Dec 16, 2013

Getting the Balance Right This Christmas

Like most things in life, every good intention has an invisible divide that, when overstepped, can turn the positive into a negative, the beauty into the ugly.
When the thin dividing line of love is taken one step too far, it turns into obsessionGrace
turns to compromise when we step over the line and truth turns in to judgement. We so
often see the admirable act of charity turning to enslavement when the line is crossed and
enjoyment to gluttony. Spiritually, the Church also runs the risk of crossing that invisible
divide when blessings turn to greed and worship turns to entertainment. It is often just that one step too far. The challenge is in the balance.

I recently read this quote from my friend, Mike Burnard of InContext Ministries in South Africa.  He has captured something that I have often thought about but could never put so eloquently:  that all good things given to us by God, when put through the filter of humanity, have the potential to be corrupted into something they were not meant to be when taken to extremes, taken out of balance, or taken as being "man-centered" versus "God-centered".  

And while the context of his quote was the recent passing of the international icon Nelson Mandela, and the cult of worship that is potentially developing out of the desire to honor him, Mike's thoughts seemed especially poignant for me this Christmas, when we seem to have to fight tooth and nail through Santa, decorations, materialism, a real war against nativity scenes, consumerism, false expectations, and over-bearing nostalgia, in order to get to the real thing.  So many times it is hard to find the authentic behind the noise and the blinking lights, but I have decided that this year I will not settle for less.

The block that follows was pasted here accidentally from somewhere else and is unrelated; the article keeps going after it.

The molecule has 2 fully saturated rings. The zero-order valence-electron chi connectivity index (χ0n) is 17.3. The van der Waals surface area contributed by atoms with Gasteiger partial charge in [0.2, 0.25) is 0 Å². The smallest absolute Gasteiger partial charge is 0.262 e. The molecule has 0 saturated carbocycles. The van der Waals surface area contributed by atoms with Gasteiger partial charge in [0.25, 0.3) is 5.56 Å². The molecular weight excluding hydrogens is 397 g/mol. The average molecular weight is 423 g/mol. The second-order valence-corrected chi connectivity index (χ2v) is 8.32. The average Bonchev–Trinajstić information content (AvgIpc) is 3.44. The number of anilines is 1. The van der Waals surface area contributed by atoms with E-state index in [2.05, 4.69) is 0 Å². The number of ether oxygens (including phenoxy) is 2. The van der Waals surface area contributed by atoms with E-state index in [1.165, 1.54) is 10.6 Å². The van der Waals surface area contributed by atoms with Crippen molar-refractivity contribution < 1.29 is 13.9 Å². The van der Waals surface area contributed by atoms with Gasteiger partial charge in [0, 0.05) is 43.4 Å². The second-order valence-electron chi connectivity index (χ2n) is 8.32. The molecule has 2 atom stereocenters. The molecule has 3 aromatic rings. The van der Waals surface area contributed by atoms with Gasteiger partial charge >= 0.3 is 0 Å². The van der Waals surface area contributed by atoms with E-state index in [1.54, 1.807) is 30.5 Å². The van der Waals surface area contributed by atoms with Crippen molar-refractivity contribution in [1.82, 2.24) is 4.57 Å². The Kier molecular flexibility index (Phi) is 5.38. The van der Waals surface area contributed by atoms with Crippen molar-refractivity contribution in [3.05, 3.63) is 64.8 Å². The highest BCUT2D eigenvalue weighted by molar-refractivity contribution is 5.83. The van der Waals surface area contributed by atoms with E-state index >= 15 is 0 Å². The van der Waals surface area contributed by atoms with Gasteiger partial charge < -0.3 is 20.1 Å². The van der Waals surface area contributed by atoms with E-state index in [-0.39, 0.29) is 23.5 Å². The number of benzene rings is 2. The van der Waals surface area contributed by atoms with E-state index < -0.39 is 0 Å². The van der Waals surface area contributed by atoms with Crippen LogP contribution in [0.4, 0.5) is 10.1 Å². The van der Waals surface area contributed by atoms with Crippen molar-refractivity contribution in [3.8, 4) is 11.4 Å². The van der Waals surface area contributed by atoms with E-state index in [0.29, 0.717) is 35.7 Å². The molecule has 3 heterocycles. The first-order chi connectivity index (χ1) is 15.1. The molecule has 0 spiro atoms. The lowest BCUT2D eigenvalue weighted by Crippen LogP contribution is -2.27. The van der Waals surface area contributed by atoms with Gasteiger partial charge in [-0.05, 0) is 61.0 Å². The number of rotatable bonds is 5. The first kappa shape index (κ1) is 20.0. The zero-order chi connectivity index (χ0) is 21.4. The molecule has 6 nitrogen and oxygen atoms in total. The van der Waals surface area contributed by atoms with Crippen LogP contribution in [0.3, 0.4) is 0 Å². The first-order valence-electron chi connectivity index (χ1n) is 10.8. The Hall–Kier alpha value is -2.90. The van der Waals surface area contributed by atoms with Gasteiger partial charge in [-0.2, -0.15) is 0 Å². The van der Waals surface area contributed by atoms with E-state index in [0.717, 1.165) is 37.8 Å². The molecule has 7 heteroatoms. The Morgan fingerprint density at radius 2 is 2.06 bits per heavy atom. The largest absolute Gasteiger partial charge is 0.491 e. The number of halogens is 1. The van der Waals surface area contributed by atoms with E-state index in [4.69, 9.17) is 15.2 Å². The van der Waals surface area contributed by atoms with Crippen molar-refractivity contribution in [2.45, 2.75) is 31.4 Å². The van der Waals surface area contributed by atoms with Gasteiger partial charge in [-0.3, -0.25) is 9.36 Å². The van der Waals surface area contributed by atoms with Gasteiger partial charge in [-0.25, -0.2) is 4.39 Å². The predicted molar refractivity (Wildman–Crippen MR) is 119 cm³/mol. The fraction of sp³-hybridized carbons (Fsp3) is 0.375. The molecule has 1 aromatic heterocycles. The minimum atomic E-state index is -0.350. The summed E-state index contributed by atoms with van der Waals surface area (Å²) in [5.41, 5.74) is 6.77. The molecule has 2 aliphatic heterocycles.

Keeping the balance is hard, for it requires an alert diligence that is at once able to fully plumb the reality of the moment or season, but at the same time not get swept away by it into idolatry.

My prayer for you this Christmas, is that you would find the time to celebrate the "real", and embrace the "true", keeping the balance of family and worship, expectation and faith.  Yes, there will be distractions - some of them even necessary.  But it will take courage, insight, awareness, and wisdom to perceive, what the Magi ultimately did:  that it was worth the effort to stay on course, and cross deserts and despots in order to worship that which was truly worth worshipping, and to celebrate that which was truly worth celebrating.  When they laid their tributes of "wealth", "worship", and "burial" at the Baby's feet, I think they got the balance right and set the example of what we should ultimately be giving this Christmas.

1 comment:

  1. Thanks Bill. Your encouragement comes with great wisdom combined with truth. Again I thank you for speaking into my life and the lives of so many others. As we prepare to celebrate Christmas, let us come and bow in humble adoration and worship Christ the Lord!